The best part of the duck...7/20/2009 05:19:00 PM
"The best part of the duck"
299 Queen St
Melbourne VIC 3000
Quan Jude - Peking Duck specialist since 1864 - is currently having a winter special - $60 for a Peking Duck. Score! After I read reviews here and here, and my dad heard some good recommendations from his friends, we decided to try Quan Jude for my mum's birthday this year.
The Melbourne Quan Jude is located on the corner of LaTrobe and Queen street, (you know, that building with the massive arty picture on it that changes every few months - it used to be a naked lady with bunny ears, now it's a chef). The restaurant floor is one level below the ground floor, and is very open and spacious - a little too spacious, perhaps, which leaves the room feeling a bit cold and empty. The main colour used is yellow, unlike the traditional red we see at most Chinese restaurants. I like it. The mannequin on the stairs wearing a traditional Chinese outfit did freak me out a little, however.
We ordered 2 ducks between the 8 of us (which included, fabulously, my cousin and her daughter who surprised us from Malaysia - yay!), which turned out to be a generous, but not too generous amount. Because the ducks take some time to prepare, our waitress suggested we order some dumplings first - steamed crab for our seafood eaters, and fried pork for our non-seafood eater.
Top: Fried Pork Dumplings
Bottom: Steamed Crab Dumplings
I quite like the steamed crab dumplings, which were fresh and meaty. There were a few little pieces of crab shell in there, but this didn't bother me too much - at least we knew they had real crab! The fried pork was, apparently, "good, but not as good as Best Food Gallery in Box Hill", hehe!
And then came the duck...
The meat was deftly sliced into beautiful, even pieces...
I love the duck plate - it reminds me of the gorgeous Pillivuyt Duck Head Plate my dear friend Lisa bought me.
The "best part of the duck" (i.e. crispy crispy fatty skin) placed on a separate plate to be savoured even more. You get a certificate explaining that this is the 1,000,000th (or whatever) duck that Quan Jude have served - very cool, but we couldn't figure out exactly how they know exactly what order your duck is, when there are more than 50 outlets in China and Japan, as well as here. We guessed that Quan Jude's International Association of Peking Duck (or something like it), just sends out a new batch of cards whenever one of the outlets tells them they've nearly run out.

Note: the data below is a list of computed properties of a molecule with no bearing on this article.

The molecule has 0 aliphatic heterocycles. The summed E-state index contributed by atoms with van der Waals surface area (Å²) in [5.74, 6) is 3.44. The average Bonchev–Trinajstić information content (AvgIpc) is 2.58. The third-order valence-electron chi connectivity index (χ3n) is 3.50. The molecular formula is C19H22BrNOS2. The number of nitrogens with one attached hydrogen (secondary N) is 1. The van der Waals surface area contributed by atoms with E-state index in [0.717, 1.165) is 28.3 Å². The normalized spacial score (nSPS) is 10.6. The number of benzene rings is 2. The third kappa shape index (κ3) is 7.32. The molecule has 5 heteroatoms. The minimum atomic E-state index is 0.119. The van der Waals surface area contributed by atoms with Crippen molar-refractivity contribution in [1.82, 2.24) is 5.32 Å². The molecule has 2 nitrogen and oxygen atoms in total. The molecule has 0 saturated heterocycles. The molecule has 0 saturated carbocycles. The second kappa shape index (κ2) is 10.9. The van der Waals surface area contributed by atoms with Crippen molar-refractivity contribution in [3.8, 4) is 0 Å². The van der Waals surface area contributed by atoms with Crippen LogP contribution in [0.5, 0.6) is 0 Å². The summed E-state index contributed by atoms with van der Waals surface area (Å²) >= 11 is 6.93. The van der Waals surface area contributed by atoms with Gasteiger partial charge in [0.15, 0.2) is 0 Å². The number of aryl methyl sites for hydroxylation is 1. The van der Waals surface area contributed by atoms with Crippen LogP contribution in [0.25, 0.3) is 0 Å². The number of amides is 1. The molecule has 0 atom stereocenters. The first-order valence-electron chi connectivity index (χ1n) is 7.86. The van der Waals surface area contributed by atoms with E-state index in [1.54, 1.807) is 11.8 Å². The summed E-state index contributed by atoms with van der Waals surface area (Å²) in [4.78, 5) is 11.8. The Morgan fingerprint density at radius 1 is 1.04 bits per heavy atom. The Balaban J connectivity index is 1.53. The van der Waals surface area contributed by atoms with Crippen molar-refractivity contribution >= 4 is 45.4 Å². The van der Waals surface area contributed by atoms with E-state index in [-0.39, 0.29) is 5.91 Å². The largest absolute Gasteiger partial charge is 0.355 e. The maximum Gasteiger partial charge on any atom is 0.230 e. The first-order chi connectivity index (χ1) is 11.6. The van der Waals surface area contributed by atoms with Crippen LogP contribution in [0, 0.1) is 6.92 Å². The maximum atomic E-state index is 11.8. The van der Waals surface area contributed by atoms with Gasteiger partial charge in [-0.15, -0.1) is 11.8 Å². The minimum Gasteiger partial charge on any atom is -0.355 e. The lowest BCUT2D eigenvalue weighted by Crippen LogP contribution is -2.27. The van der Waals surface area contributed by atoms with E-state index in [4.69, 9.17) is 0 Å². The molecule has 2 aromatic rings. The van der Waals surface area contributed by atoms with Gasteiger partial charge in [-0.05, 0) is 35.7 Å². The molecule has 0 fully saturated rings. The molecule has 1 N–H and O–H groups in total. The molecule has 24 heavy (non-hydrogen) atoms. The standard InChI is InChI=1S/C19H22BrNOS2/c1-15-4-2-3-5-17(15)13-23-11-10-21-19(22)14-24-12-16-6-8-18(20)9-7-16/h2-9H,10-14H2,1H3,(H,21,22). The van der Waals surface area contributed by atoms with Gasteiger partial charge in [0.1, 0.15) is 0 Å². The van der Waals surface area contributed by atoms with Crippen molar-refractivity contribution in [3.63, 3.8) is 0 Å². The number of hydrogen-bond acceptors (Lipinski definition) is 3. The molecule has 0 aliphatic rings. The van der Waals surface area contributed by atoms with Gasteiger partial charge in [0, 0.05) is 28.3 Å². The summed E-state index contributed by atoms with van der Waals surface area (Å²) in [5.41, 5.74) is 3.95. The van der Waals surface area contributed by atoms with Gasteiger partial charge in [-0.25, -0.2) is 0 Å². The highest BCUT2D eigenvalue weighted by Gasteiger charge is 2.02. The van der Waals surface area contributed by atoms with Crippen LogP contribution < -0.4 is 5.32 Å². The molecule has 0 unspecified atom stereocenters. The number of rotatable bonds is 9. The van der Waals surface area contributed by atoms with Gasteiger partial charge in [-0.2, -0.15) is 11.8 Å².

Cucumber & spring onions on the left, sauce on the right.
In addition to the small individual plates with accompaniments (above), we were given extra to share in the middle of the table.
The pancakes came in a cute steamer-basket..
... and were gorgeously thin and soft.
Oooh... thin like strudel pastry.
I really, really loved the duck - partly for the fact that there was heaps to be shared amongst us - it was so tasty, so juicy, so crispy. The pancakes were very soft, balancing out the firm and crispy duck.
To be honest, I would have been happy just eating duck for our meal, but we wanted to make it a "proper" dinner...
1. Honey pepper beef
2. Duck soup (made with leftover bones)
3. Steamed fish (I think barramundi?)
4. Braised mushrooms with spinach
5. E-Fu (birthday) noodles
6. Fried prawn coated in salted egg
The mains weren't as good as the duck, but not nearly as bad as has been written in other reviews I've read. The beef was cut into pieces that were slightly too big, and the fish was a bit too salty for my tastes, but those are the only faults I found with the meal. The mushrooms were deliciously slippery and fresh, and the deep-fried prawns were particularly compulsive. (But only if you like salted egg - luckily I do, and so does my gorgeous niece!) The E-Fu noodles weren't quite as impressive as the Flower Drum's, but still good.
We were absolutely stuffed by the end of the meal, and were going to skip desserts (y'all know I already baked mum a cake), but the waiters realised it was our Mum's birthday and organised a couple of plates of sweets.
Top: Red Bean Pastries
Bottom: Deep-fried pumpkin cake
These are what I think of as very Chinese desserts - oily, not too sweet and with that mouth-filling peanut-butteryness that some people find delicious, and others find totally offputting. I can eat them, but am not super-keen on them in general. I did think they were well done though.
Quan Jude is an above average dining experience. We found the service to be professional and friendly, and enjoyed the food, especially the duck. The non-duck items are quite pricey though (e.g. $39.50 for prawns, $36 for beef etc), and not particularly better than other Chinese restaurants around town - so I'd keep that in mind when ordering. Definitely worth a visit.